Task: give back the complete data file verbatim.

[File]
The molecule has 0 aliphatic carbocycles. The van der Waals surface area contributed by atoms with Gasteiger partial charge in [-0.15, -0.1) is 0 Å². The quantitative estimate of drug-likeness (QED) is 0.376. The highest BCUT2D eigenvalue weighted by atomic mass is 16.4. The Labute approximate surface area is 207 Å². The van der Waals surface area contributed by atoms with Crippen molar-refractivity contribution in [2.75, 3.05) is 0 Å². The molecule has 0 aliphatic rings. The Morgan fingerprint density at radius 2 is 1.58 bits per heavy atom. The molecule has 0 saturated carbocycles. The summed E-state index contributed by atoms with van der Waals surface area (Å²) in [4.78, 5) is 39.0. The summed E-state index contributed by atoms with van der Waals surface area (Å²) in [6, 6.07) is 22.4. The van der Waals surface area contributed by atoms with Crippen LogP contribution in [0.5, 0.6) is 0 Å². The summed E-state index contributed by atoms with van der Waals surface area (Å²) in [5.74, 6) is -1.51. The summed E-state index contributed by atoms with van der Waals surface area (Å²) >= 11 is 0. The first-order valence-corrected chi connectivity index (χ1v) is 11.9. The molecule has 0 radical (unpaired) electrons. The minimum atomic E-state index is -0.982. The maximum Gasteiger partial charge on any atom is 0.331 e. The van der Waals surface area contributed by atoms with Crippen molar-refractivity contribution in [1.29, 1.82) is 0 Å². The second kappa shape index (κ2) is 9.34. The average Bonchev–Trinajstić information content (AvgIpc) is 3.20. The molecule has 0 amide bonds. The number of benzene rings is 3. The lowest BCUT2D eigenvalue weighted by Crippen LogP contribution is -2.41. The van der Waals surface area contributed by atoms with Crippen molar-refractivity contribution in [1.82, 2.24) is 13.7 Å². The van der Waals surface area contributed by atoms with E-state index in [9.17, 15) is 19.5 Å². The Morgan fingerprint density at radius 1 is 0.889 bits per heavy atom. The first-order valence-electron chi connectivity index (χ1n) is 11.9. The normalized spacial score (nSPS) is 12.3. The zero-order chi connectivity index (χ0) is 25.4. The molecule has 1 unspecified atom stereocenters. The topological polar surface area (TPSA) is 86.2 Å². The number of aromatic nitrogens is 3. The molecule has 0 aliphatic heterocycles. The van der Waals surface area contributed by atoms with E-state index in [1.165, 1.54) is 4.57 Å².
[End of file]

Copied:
The molecule has 0 aliphatic carbocycles. The van der Waals surface area contributed by atoms with Gasteiger partial charge in [-0.15, -0.1) is 0 Å². The quantitative estimate of drug-likeness (QED) is 0.376. The highest BCUT2D eigenvalue weighted by atomic mass is 16.4. The Labute approximate surface area is 207 Å². The van der Waals surface area contributed by atoms with Crippen molar-refractivity contribution in [2.75, 3.05) is 0 Å². The molecule has 0 aliphatic rings. The Morgan fingerprint density at radius 2 is 1.58 bits per heavy atom. The molecule has 0 saturated carbocycles. The summed E-state index contributed by atoms with van der Waals surface area (Å²) in [4.78, 5) is 39.0. The summed E-state index contributed by atoms with van der Waals surface area (Å²) in [6, 6.07) is 22.4. The van der Waals surface area contributed by atoms with Crippen LogP contribution in [0.5, 0.6) is 0 Å². The summed E-state index contributed by atoms with van der Waals surface area (Å²) in [5.74, 6) is -1.51. The summed E-state index contributed by atoms with van der Waals surface area (Å²) >= 11 is 0. The first-order valence-corrected chi connectivity index (χ1v) is 11.9. The molecule has 0 radical (unpaired) electrons. The minimum atomic E-state index is -0.982. The maximum Gasteiger partial charge on any atom is 0.331 e. The van der Waals surface area contributed by atoms with Crippen molar-refractivity contribution in [1.29, 1.82) is 0 Å². The second kappa shape index (κ2) is 9.34. The average Bonchev–Trinajstić information content (AvgIpc) is 3.20. The molecule has 0 amide bonds. The number of benzene rings is 3. The lowest BCUT2D eigenvalue weighted by Crippen LogP contribution is -2.41. The van der Waals surface area contributed by atoms with Crippen molar-refractivity contribution in [1.82, 2.24) is 13.7 Å². The van der Waals surface area contributed by atoms with E-state index in [9.17, 15) is 19.5 Å². The Morgan fingerprint density at radius 1 is 0.889 bits per heavy atom. The first-order valence-electron chi connectivity index (χ1n) is 11.9. The normalized spacial score (nSPS) is 12.3. The zero-order chi connectivity index (χ0) is 25.4. The molecule has 1 unspecified atom stereocenters. The topological polar surface area (TPSA) is 86.2 Å². The number of aromatic nitrogens is 3. The molecule has 0 aliphatic heterocycles. The van der Waals surface area contributed by atoms with E-state index in [1.165, 1.54) is 4.57 Å².